Clean out your heart before you pray, Church Fathers: Day 045

The Egyptian abbot Isaac gave St. John Cassian some practical advice on praying: before you start, get rid of all the things in your mind that will distract you from your prayers. To be able to offer our prayer with that earnestness and purity with which it ought to be offered, first, all anxiety about carnal things must be entirely got rid of. Next, we must leave no room for not just the care but even the recollection of any… Read more

A book to guide us through our daily sufferings

Let’s face a harsh reality of life. We all have challenges. Every one of us faces hurdles in life. We may face desperation when facing these issues head on. Desperation has many faces. It could be the drunk or drug addict who has hit rock-bottom. It may be the person out of work or under-employed who cannot make ends meet for their family.  Or it could be those hidden secrets in our closets we hope no one discovers. Heather King… Read more

Keep silent until the right moment, Church Fathers: Day 044

St. Ambrose, one of the great thinkers in Christian history, weighed his words carefully. When we run the risk of being judged by our words, he says, silence is better than speaking. Now what should we learn before everything else? To be silent, so that we may be able to speak. Otherwise my voice may condemn me before that of another acquits me; for it is written, “by your words you will be condemned” (Matthew 12:37). Why should you rush… Read more

Rely on God to make your soul fit for him, Church Fathers: Day 043

If your home is a mess, how can you invite guests to come in? If your soul is a mess, how can you invite God to come in? But God, says St. Augustine, will clean up your soul and make it a fit dwelling for himself. The dwelling of my soul is cramped—expand it, God, so that you may enter it. It is in ruins—restore it. Some things about it must offend your eyes—I confess it and I know it…. Read more

Off the Shelf 036 with Eric Sammons

Eric Sammons is a former Evangelical, who entered the Catholic Church in 1993. He has been involved in Catholic evangelization efforts for more than two decades, including five years as a diocesan director of evangelization. He is the father of seven children, author of several books, and a professional writer/editor. His website “Swimming Upstream” can be found at Today we talk about his foray into Catholic fiction with his short story The Profession. The book is set in 2049… Read more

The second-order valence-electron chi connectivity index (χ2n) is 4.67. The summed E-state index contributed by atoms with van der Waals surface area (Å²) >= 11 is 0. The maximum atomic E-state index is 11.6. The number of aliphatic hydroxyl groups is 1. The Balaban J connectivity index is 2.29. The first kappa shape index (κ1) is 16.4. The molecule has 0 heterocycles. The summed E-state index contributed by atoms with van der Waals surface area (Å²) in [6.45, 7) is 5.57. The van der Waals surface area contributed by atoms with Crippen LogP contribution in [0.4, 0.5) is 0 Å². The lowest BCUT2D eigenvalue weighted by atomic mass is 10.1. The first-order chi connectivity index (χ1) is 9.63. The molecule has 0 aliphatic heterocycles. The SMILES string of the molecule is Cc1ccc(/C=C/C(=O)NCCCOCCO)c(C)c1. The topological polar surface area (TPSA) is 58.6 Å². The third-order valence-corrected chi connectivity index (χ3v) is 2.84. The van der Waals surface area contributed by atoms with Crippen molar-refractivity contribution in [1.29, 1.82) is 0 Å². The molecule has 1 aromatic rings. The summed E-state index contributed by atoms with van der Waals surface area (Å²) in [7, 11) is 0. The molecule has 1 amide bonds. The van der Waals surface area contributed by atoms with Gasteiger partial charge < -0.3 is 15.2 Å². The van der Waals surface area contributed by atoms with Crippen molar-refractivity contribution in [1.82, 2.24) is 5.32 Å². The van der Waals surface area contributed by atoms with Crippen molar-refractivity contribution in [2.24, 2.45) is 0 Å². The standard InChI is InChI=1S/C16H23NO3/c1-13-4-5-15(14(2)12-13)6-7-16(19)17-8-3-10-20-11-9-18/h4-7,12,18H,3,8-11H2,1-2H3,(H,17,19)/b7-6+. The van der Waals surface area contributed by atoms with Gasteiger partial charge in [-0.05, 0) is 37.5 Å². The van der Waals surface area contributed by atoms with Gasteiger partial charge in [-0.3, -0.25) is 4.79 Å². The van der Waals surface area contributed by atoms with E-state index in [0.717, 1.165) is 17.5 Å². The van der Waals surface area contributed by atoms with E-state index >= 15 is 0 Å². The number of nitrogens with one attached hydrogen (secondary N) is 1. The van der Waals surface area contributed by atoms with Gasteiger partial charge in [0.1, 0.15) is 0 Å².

What we mean by “the right hand of the Father”, Church Fathers: Day 042

St. John of Damascus, traditionally the last of the Church Fathers, explains what we mean when we say that Christ sits “at the right hand of the Father”: not that God the Father has literal hands, but that God the Son shares the Father’s glory. We also believe that Christ sits in the body at the right hand of God the Father. But we do not believe that “the right hand of the Father” is actually a place. For how… Read more

Live a life worthy of the Resurrection, Church Fathers: Day 041

Christ died for sinners, not for the righteous. Now that Christ has conquered death, says St. Gregory the Great, we should abandon our worldly lives and live for Christ. God’s mercy for us is more amazing because Christ died, not for the righteous or holy, but for the unrighteous and wicked. Though his divine na­ture was not capable of death, yet at his birth he took from us what he would offer for us. Long ago he threatened our death… Read more

Let your tears turn to joy, Church Fathers: Day 040

Tears we shed for Christ are never unrewarded, says St. Cyril of Alexandria. Look at Mary Magdalene: she wept because she thought Christ’s body had been stolen, and she learned the most joyous news in all history. Observe that the tears we let fall for Christ do not lose their reward, nor is it long before love for him bears fruit. No, his grace and rich return will follow closely in the wake of pain. As Mary was sitting there,… Read more

Cross the bridge to heaven, Church Fathers: Day 039

In a striking metaphor, St. Ephrem the Syrian imagines Jesus the carpenter making his own Cross into a bridge to heaven. Because the tree in Eden brought death, it is fitting that a tree also brings us to life. This is the Son of the carpenter, who skilfully made his Cross a bridge over Sheol—Sheol that swallows up all—and brought over mankind into the dwelling of life. And because it was through the tree that mankind had fallen into Sheol,… Read more

Find your strength in Jesus’ weakness, Church Fathers: Day 038

Because Christ took on our flesh and suffered for us, says St. Gregory the Great, we can know that we will also overcome our own suffering. How much this humiliation gave all the faithful was proved first by the most blessed Apostle Peter. After the fierce blast of threatening cruelty had dis­mayed him, he quickly changed, and his strength was restored, finding his remedy in the great model, so that the member who had been suddenly shaken returned to the… Read more

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